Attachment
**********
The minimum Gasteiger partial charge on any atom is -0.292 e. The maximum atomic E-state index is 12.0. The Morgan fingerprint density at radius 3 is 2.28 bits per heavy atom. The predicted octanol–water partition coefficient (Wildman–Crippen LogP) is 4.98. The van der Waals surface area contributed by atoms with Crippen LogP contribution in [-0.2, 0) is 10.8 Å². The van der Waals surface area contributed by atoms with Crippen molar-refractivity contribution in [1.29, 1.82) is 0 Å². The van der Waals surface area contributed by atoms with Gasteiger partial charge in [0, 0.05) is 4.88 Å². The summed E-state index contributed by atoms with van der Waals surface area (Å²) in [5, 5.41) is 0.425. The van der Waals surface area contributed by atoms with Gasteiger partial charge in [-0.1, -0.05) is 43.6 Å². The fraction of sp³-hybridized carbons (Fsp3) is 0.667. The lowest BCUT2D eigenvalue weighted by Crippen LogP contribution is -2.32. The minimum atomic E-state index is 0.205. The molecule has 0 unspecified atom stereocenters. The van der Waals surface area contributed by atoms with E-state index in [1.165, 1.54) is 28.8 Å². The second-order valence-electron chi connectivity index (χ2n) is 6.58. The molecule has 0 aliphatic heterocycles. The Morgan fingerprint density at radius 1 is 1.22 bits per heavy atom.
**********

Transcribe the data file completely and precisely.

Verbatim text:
The minimum Gasteiger partial charge on any atom is -0.292 e. The maximum atomic E-state index is 12.0. The Morgan fingerprint density at radius 3 is 2.28 bits per heavy atom. The predicted octanol–water partition coefficient (Wildman–Crippen LogP) is 4.98. The van der Waals surface area contributed by atoms with Crippen LogP contribution in [-0.2, 0) is 10.8 Å². The van der Waals surface area contributed by atoms with Crippen molar-refractivity contribution in [1.29, 1.82) is 0 Å². The van der Waals surface area contributed by atoms with Gasteiger partial charge in [0, 0.05) is 4.88 Å². The summed E-state index contributed by atoms with van der Waals surface area (Å²) in [5, 5.41) is 0.425. The van der Waals surface area contributed by atoms with Gasteiger partial charge in [-0.1, -0.05) is 43.6 Å². The fraction of sp³-hybridized carbons (Fsp3) is 0.667. The lowest BCUT2D eigenvalue weighted by Crippen LogP contribution is -2.32. The minimum atomic E-state index is 0.205. The molecule has 0 unspecified atom stereocenters. The van der Waals surface area contributed by atoms with E-state index in [1.165, 1.54) is 28.8 Å². The second-order valence-electron chi connectivity index (χ2n) is 6.58. The molecule has 0 aliphatic heterocycles. The Morgan fingerprint density at radius 1 is 1.22 bits per heavy atom.